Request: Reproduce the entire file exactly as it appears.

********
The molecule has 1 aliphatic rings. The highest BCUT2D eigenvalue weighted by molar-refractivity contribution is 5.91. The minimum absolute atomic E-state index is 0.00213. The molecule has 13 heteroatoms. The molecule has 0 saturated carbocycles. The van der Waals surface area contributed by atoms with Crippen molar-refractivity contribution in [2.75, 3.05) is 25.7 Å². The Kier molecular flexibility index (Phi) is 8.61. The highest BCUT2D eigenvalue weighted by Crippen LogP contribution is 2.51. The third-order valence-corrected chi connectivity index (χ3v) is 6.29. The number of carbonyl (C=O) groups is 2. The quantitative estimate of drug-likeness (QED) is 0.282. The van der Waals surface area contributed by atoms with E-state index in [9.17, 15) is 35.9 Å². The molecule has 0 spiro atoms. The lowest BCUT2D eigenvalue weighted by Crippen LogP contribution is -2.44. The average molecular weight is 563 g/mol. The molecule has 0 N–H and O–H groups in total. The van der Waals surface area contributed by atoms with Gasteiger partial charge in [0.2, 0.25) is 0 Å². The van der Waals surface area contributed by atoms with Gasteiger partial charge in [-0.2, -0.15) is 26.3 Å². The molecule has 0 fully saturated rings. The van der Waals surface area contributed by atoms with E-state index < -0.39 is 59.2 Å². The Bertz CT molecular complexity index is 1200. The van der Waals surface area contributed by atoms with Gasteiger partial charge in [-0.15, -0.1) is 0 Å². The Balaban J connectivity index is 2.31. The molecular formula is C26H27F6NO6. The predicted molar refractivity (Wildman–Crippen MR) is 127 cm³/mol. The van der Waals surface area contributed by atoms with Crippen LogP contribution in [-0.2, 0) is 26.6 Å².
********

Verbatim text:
The molecule has 1 aliphatic rings. The highest BCUT2D eigenvalue weighted by molar-refractivity contribution is 5.91. The minimum absolute atomic E-state index is 0.00213. The molecule has 13 heteroatoms. The molecule has 0 saturated carbocycles. The van der Waals surface area contributed by atoms with Crippen molar-refractivity contribution in [2.75, 3.05) is 25.7 Å². The Kier molecular flexibility index (Phi) is 8.61. The highest BCUT2D eigenvalue weighted by Crippen LogP contribution is 2.51. The third-order valence-corrected chi connectivity index (χ3v) is 6.29. The number of carbonyl (C=O) groups is 2. The quantitative estimate of drug-likeness (QED) is 0.282. The van der Waals surface area contributed by atoms with E-state index in [9.17, 15) is 35.9 Å². The molecule has 0 spiro atoms. The lowest BCUT2D eigenvalue weighted by Crippen LogP contribution is -2.44. The average molecular weight is 563 g/mol. The molecule has 0 N–H and O–H groups in total. The van der Waals surface area contributed by atoms with Gasteiger partial charge in [0.2, 0.25) is 0 Å². The van der Waals surface area contributed by atoms with Gasteiger partial charge in [-0.2, -0.15) is 26.3 Å². The molecule has 0 fully saturated rings. The van der Waals surface area contributed by atoms with E-state index < -0.39 is 59.2 Å². The Bertz CT molecular complexity index is 1200. The van der Waals surface area contributed by atoms with Gasteiger partial charge in [-0.15, -0.1) is 0 Å². The Balaban J connectivity index is 2.31. The molecular formula is C26H27F6NO6. The predicted molar refractivity (Wildman–Crippen MR) is 127 cm³/mol. The van der Waals surface area contributed by atoms with Crippen LogP contribution in [-0.2, 0) is 26.6 Å².